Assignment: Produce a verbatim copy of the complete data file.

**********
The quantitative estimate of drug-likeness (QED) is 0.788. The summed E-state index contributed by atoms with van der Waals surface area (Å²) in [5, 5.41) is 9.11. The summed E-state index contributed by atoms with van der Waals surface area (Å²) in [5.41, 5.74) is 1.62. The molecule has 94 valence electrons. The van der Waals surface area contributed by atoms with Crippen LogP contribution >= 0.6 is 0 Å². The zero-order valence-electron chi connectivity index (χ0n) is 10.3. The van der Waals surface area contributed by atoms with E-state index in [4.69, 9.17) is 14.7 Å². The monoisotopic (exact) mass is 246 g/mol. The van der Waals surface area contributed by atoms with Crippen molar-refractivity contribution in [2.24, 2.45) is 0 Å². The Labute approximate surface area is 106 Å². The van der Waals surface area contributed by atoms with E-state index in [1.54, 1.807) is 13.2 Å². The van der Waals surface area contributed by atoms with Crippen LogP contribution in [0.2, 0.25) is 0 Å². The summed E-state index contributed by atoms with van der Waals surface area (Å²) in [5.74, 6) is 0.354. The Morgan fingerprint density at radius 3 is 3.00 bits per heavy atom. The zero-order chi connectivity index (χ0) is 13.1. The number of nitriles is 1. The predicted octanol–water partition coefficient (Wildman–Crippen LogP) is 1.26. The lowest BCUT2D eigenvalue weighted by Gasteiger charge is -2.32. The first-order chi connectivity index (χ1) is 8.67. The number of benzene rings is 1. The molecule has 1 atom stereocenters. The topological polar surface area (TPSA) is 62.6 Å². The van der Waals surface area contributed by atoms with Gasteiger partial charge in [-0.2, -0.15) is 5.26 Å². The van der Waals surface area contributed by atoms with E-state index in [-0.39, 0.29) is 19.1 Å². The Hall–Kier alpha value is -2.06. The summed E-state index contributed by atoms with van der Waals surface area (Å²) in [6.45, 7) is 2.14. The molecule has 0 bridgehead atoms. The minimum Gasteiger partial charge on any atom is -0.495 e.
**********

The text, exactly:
The quantitative estimate of drug-likeness (QED) is 0.788. The summed E-state index contributed by atoms with van der Waals surface area (Å²) in [5, 5.41) is 9.11. The summed E-state index contributed by atoms with van der Waals surface area (Å²) in [5.41, 5.74) is 1.62. The molecule has 94 valence electrons. The van der Waals surface area contributed by atoms with Crippen LogP contribution >= 0.6 is 0 Å². The zero-order valence-electron chi connectivity index (χ0n) is 10.3. The van der Waals surface area contributed by atoms with E-state index in [4.69, 9.17) is 14.7 Å². The monoisotopic (exact) mass is 246 g/mol. The van der Waals surface area contributed by atoms with Crippen molar-refractivity contribution in [2.24, 2.45) is 0 Å². The Labute approximate surface area is 106 Å². The van der Waals surface area contributed by atoms with E-state index in [1.54, 1.807) is 13.2 Å². The van der Waals surface area contributed by atoms with Crippen LogP contribution in [0.2, 0.25) is 0 Å². The summed E-state index contributed by atoms with van der Waals surface area (Å²) in [5.74, 6) is 0.354. The Morgan fingerprint density at radius 3 is 3.00 bits per heavy atom. The zero-order chi connectivity index (χ0) is 13.1. The number of nitriles is 1. The predicted octanol–water partition coefficient (Wildman–Crippen LogP) is 1.26. The lowest BCUT2D eigenvalue weighted by Gasteiger charge is -2.32. The first-order chi connectivity index (χ1) is 8.67. The number of benzene rings is 1. The molecule has 1 atom stereocenters. The topological polar surface area (TPSA) is 62.6 Å². The van der Waals surface area contributed by atoms with Gasteiger partial charge in [-0.2, -0.15) is 5.26 Å². The van der Waals surface area contributed by atoms with E-state index in [-0.39, 0.29) is 19.1 Å². The Hall–Kier alpha value is -2.06. The summed E-state index contributed by atoms with van der Waals surface area (Å²) in [6.45, 7) is 2.14. The molecule has 0 bridgehead atoms. The minimum Gasteiger partial charge on any atom is -0.495 e.